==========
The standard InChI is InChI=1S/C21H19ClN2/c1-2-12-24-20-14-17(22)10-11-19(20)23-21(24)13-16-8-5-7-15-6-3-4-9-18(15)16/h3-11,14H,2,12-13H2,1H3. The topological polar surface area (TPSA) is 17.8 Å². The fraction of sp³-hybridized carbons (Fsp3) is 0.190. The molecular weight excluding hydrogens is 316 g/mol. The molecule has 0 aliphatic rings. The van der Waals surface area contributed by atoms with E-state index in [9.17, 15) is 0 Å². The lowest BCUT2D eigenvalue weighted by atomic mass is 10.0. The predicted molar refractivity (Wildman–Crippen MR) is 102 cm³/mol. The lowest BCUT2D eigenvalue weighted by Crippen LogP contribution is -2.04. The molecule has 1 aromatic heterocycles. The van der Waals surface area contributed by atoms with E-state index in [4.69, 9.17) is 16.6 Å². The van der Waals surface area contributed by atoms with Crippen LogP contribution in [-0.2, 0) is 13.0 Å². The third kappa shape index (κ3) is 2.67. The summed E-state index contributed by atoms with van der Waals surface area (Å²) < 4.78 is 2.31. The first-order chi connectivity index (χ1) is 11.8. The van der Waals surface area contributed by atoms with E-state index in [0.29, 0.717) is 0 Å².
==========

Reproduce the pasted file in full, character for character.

The standard InChI is InChI=1S/C21H19ClN2/c1-2-12-24-20-14-17(22)10-11-19(20)23-21(24)13-16-8-5-7-15-6-3-4-9-18(15)16/h3-11,14H,2,12-13H2,1H3. The topological polar surface area (TPSA) is 17.8 Å². The fraction of sp³-hybridized carbons (Fsp3) is 0.190. The molecular weight excluding hydrogens is 316 g/mol. The molecule has 0 aliphatic rings. The van der Waals surface area contributed by atoms with E-state index in [9.17, 15) is 0 Å². The lowest BCUT2D eigenvalue weighted by atomic mass is 10.0. The predicted molar refractivity (Wildman–Crippen MR) is 102 cm³/mol. The lowest BCUT2D eigenvalue weighted by Crippen LogP contribution is -2.04. The molecule has 1 aromatic heterocycles. The van der Waals surface area contributed by atoms with E-state index in [4.69, 9.17) is 16.6 Å². The van der Waals surface area contributed by atoms with Crippen LogP contribution in [-0.2, 0) is 13.0 Å². The third kappa shape index (κ3) is 2.67. The summed E-state index contributed by atoms with van der Waals surface area (Å²) < 4.78 is 2.31. The first-order chi connectivity index (χ1) is 11.8. The van der Waals surface area contributed by atoms with E-state index in [0.29, 0.717) is 0 Å².